Polynucleotides encoding LME may also be manipulated in vitro in ES cells derived from human blastocysts. Human ES cells have the potential to differentiate into at least eight separate cell lineages including endoderm, mesoderm, and ectodermal cell types. These cell lineages differentiate into, for example, neural cells, hematopoietic lineages, and cardiomyocytes (Thomson, J. A. et al. (1998) Science 282:1145-1147).
Polynucleotides encoding LME can also be used to create “knockin” humanized animals (pigs) or transgenic animals (mice or rats) to model human disease. With knockin technology, a region of a polynucleotide encoding LME is injected into animal ES cells, and the injected sequence integrates into the animal cell genome. Transformed cells are injected into blastulae, and the blastulae are implanted as described above. Transgenic progeny or inbred lines are studied and treated with potential pharmaceutical agents to obtain information on treatment of a human disease. Alternatively, a mammal inbred to overexpress LME, e.g., by secreting LME in its milk, may also serve as a convenient source of that protein (Janne, J. et al. (1998) Biotechnol. Annu. Rev. 4:55-74).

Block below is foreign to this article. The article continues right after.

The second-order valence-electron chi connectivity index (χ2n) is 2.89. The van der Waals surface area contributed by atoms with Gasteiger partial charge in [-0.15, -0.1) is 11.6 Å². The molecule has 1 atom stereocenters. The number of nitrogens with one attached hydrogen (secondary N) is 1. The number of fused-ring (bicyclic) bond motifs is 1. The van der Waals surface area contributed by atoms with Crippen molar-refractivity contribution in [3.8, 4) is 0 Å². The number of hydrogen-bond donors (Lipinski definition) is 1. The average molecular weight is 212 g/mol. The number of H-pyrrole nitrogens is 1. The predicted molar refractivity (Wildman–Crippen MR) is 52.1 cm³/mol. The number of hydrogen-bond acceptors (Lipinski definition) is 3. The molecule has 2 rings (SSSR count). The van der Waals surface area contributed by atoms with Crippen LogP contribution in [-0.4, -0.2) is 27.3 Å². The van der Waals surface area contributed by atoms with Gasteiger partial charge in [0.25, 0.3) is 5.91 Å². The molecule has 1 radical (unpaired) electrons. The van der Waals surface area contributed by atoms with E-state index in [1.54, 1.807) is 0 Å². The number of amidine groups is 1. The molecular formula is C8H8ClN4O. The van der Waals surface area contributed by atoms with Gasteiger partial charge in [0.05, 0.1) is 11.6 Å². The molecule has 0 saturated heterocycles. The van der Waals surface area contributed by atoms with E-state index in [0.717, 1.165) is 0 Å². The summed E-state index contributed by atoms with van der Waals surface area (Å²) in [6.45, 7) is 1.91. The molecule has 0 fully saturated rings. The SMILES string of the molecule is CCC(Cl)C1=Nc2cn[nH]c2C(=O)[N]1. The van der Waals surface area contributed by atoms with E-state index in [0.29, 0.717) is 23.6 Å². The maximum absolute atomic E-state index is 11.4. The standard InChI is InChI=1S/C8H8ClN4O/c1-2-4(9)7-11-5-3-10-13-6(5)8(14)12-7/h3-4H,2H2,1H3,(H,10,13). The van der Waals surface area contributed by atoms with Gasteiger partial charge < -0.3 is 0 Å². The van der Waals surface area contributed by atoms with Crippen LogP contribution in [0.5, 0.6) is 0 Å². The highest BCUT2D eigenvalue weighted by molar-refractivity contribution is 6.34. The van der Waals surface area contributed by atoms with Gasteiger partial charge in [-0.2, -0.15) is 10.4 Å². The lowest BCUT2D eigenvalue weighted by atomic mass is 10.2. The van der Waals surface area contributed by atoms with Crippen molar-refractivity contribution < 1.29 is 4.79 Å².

Chemical and structural similarity, e.g., in the context of sequences and motifs, exists between regions of LME and lipid metabolism enzymes. In addition, the expression of LME is closely associated with reproductive tissues, reproductive disorders, cancer, and the representative libraries listed in Table 6. Therefore, LME appears to play a role in cancer, neurological disorders, autoimmune/inflammatory disorders, gastrointestinal disorders, and cardiovascular disorders. In the treatment of disorders associated with increased LME expression or activity, it is desirable to decrease the expression or activity of LME. In the treatment of disorders associated with decreased LME expression or activity, it is desirable to increase the expression or activity of LME.